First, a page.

The banter with friends was pleasant enough, and as the afternoon wore on, the number of new friends grew. Also, the smell of marijuana grew heavier. To some of the kids, it was a concrete paradise. But most of us simply wanted the men at the turnstiles to throw open the gates. They did. The poor guys at the turnstiles must’ve thought an invasion was on. But in a flash, most everyone made it to the field or the choice seats above the infield. I made it to a prime spot very near the stage while losing Steven in the process. As it turned out, he was only 20 feet away but there was a sea of faces between us. So the more than 50,000 fans bolted through and settled in. There we were. On with the show, this is it.
Marty Feldman, a ’71 graduate from Northside High in Atlanta’s Buckhead community, a world away from Forest Park, brought his 14 year-old sister along. They worked their way down to the barricades right in front of the stage. “I spent the entire concert leaning/crushed against the barricade, with Jimmy Page, a few yards away, directly in front of me,” “Feldman remembers. “My sister held on for her life while for two hours I watched in awe as the best band in the world played the best concert I’ve ever seen them play.”
By their Atlanta Stadium appearance, Feldman was most familiar with the power, prowess and charisma Led Zeppelin brought to the stage. He remembers seeing them, after the release of their first album, at the first Atlanta International Pop Festival on July 5, 1969. Feldman and a few around him knew Page had been in the Yardbirds. That piqued their interest a bit. Then Led Zeppelin took the stage. Feldman recalls, “By the time they made it half-way through the first song (“Train Kept A-Rollin'”), the crowd of 110,000 was on their feet in astonishment at this little-known band and stayed that way throughout the entire set. The sun was setting behind the stage as they left. At the beginning of the next set, by Blood, Sweat and Tears, the crowd was still screaming for Led Zeppelin. At the height of their popularity, Blood, Sweat and Tears got booed when they came on stage. Ironically, Feldman remembers that Blood, Sweat and Tears opened with their biggest hit, “Spinning Wheel.” “I kept reminding myself, Feldman recalls, “that ‘what goes up must come down.'”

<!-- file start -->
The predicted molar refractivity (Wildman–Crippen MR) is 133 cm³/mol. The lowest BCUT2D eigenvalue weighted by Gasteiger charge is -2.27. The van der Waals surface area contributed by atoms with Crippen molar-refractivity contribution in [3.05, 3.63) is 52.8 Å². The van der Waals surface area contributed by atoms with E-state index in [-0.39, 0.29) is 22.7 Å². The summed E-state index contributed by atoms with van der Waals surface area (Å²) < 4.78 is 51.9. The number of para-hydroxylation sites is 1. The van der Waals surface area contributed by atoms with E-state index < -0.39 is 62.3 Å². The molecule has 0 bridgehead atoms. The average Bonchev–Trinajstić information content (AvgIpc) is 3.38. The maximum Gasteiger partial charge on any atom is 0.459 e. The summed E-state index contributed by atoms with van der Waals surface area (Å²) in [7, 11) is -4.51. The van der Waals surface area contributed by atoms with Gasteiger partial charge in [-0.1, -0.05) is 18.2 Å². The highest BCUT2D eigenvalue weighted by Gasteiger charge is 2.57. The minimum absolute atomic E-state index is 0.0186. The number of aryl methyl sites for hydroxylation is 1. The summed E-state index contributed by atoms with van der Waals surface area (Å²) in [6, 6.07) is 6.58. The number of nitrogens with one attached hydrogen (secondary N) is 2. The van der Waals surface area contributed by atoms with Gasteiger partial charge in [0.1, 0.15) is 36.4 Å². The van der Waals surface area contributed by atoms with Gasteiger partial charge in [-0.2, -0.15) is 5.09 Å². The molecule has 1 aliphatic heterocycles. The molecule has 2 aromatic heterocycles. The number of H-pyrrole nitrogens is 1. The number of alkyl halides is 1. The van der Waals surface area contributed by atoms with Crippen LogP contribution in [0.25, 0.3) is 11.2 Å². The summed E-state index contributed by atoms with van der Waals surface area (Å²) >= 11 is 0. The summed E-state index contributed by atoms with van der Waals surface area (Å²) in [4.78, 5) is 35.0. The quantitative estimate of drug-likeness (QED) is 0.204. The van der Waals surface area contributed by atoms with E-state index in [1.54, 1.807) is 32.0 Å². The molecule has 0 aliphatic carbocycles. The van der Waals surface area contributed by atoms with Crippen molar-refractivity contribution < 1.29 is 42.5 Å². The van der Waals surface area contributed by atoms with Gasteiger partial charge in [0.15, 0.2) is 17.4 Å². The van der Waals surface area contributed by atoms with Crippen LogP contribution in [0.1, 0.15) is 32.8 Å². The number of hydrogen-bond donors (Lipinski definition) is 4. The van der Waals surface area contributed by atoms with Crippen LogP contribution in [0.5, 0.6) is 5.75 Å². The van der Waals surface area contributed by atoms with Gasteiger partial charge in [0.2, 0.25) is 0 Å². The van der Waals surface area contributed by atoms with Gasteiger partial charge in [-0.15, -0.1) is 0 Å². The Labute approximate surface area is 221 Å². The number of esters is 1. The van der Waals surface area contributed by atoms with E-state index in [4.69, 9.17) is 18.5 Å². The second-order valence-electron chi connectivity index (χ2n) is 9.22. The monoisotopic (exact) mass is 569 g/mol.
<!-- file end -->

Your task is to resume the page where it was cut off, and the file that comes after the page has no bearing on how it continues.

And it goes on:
(Certainly, Led Zeppelin never bottomed out like Blood, Sweat and Tears. Roughly three years after the festival crowd hooted through their biggest hit, lead singer David Clayton Thomas, having left the band, made a ham-fisted appearance on the Carol Burnett Show, lumbering through his current single, “Magnificent Sanctuary Band.” Where was Lyle Waggoner when we needed him?)
The tens of thousands gathered that evening at Atlanta Stadium were like Feldman, awed by Led Zeppelin’s performance. The band was full tilt right off, opening with “Rock and Roll,” then maintaining the fiery pace with “Celebration Day” and “Black Dog.” It was a great set despite the inclusion of “Dazed and Confused,” which included periods of indulgence as Page struck his guitar repeatedly with a violin bow. Later came “Moby Dick” with the monotonous drum solo by John Bonham. The preening and pounding made the uncomfortable setting and lousy sound system more apparent, but as the concert drew to a close with “Heartbreaker,” “Whole Lotta Love,” and “Communication Breakdown,” the band left everyone in high spirits. It may have been a long tiring day in a hot sticky place, but Led Zeppelin gave a triumphant concert. At the end of the day and 40 years later, it was all that mattered.